Hundreds of thousands of people from across the country are descending on Washington Saturday to demand action from Congress on gun control in a mass demonstration that could rival the annual women’s marches sparked by President Donald Trump’s election.
Spurred by the school shooting in Parkland, Florida last month, the “March for Our Lives” has the backing of well-funded gun control groups like Everytown for Gun Safety. They are organizing youth voter registration drives and running crash courses on activism and public policy.
More than 800 “sibling” marches are planned across the globe on Saturday.
Saturday’s demonstration is the culmination of years of inaction by lawmakers as mass shootings have continued unabated in America. Left-leaning activists, feeling stymied by the National Rifle Association’s lobbying, are wielding one of the few tools they have left: taking to the streets to demand change.
More than two hours before the start of the noon march, the crowd began chanting, “This is what democracy looks like.”
“The conversation died down after Sandy Hook, the conversation died down after Aurora,” Justin Frybergh, 19, a 2016 alumnus of Marjory Stoneman Douglas High School, said this week. “For young people, the conversation is not going to die down now.”
“And,” he added, “they’re going to be voting in the next election cycle.”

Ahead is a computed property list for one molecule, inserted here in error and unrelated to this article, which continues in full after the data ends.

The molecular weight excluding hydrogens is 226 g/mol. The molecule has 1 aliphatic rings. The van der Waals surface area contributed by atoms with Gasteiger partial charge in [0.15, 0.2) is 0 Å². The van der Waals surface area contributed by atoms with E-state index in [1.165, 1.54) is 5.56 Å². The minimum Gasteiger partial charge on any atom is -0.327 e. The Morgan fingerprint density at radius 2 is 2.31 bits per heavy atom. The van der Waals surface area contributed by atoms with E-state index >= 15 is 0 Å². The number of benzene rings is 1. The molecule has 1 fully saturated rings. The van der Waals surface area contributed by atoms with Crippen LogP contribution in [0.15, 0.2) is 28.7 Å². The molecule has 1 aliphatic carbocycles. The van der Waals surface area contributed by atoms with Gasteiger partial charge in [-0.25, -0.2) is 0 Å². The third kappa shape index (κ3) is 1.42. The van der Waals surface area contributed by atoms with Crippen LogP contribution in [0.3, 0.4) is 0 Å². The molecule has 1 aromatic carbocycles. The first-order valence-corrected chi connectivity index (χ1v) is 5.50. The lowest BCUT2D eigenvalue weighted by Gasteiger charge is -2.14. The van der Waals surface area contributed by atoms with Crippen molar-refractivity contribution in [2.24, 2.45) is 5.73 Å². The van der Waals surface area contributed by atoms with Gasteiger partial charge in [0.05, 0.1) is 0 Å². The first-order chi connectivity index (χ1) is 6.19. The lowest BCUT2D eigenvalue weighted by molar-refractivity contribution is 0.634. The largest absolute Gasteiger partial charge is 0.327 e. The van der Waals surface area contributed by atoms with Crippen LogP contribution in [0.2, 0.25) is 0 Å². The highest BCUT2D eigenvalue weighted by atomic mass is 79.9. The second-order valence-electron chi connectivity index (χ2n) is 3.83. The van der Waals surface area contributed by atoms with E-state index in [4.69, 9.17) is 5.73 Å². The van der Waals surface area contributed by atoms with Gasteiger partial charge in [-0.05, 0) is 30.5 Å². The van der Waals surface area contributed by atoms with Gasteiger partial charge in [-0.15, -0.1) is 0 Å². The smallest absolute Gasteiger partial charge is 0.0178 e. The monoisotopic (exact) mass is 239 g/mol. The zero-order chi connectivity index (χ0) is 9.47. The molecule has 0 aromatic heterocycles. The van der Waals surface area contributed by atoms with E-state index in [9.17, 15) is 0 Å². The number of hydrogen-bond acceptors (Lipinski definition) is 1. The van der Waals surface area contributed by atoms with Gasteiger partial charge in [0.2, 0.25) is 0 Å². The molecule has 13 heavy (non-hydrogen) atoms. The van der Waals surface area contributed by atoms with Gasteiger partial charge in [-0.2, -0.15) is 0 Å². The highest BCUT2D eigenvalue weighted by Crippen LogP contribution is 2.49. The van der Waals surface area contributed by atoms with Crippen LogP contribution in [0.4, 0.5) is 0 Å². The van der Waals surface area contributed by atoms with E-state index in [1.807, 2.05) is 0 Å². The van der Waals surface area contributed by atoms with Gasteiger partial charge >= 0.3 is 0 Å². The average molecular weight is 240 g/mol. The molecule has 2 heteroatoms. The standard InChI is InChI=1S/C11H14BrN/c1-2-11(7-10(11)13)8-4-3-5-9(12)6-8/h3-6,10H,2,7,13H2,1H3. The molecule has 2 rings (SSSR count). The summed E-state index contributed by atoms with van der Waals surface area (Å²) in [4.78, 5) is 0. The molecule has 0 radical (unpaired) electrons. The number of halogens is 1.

People began streaming toward Pennsylvania Avenue early. Police were everywhere, stationed at Metro stations and every few feet along the route. Signs were posted along the route notifying marchers that firearms aren’t allowed in the area, even with a license to carry.
At 9 a.m., the area in front of the stage, erected near the base of the U.S. Capitol, had already filled up. A number of signs knocked the Trump administration’s support for training and arming school personnel.
“This future teacher will never carry a gun,” one sign read. “My job is to teach, not return fire,” another said.
The demonstration comes days after a shooting at Great Mills High School in southern Maryland, which killed two students, one of whom was taken off life support on Thursday.
“What better place to demand that Congress take action than their home?” said Anna Sophie Tinneny, a 17-year old senior at Pennridge High School, 30 miles north of Philadelphia.
Tinneny said this week that she and a dozen or more of her peers planned to leave for Washington before dawn on Saturday. Tinneny recently made headlines when she and her classmates received detention for participating in a nationwide school walkout calling for gun control. They protested during detention, sitting in a circle on the floor and wearing the names of the Parkland victims on their shirts.
“The Parkland kids aren’t going away,” she said. “They’re inspiring so many kids in Generation Z,” the demographic cohort after Millennials.
Seventeen speakers — to honor the number of people killed at Marjory Stoneman Douglas — are expected to speak. Several celebrities, like Jennifer Hudson, Ariana Grande, Miley Cyrus and Demi Lovato, are expected to perform.
The route for the march stretches down Pennsylvania Avenue, past the Trump International Hotel and stopping short of the White House. The march will be followed by mass school walkouts across the country on April 20.
Preparation was in full swing on Thursday and Friday, with D.C. officials erecting barricades, portable toilets and temporary cell phone towers. Temporary cement barriers stood in front of the Trump International Hotel on Friday, in addition to two layers of metal barricades. Inside, bartenders nervously chit-chatted with guests about the impending crush of protesters.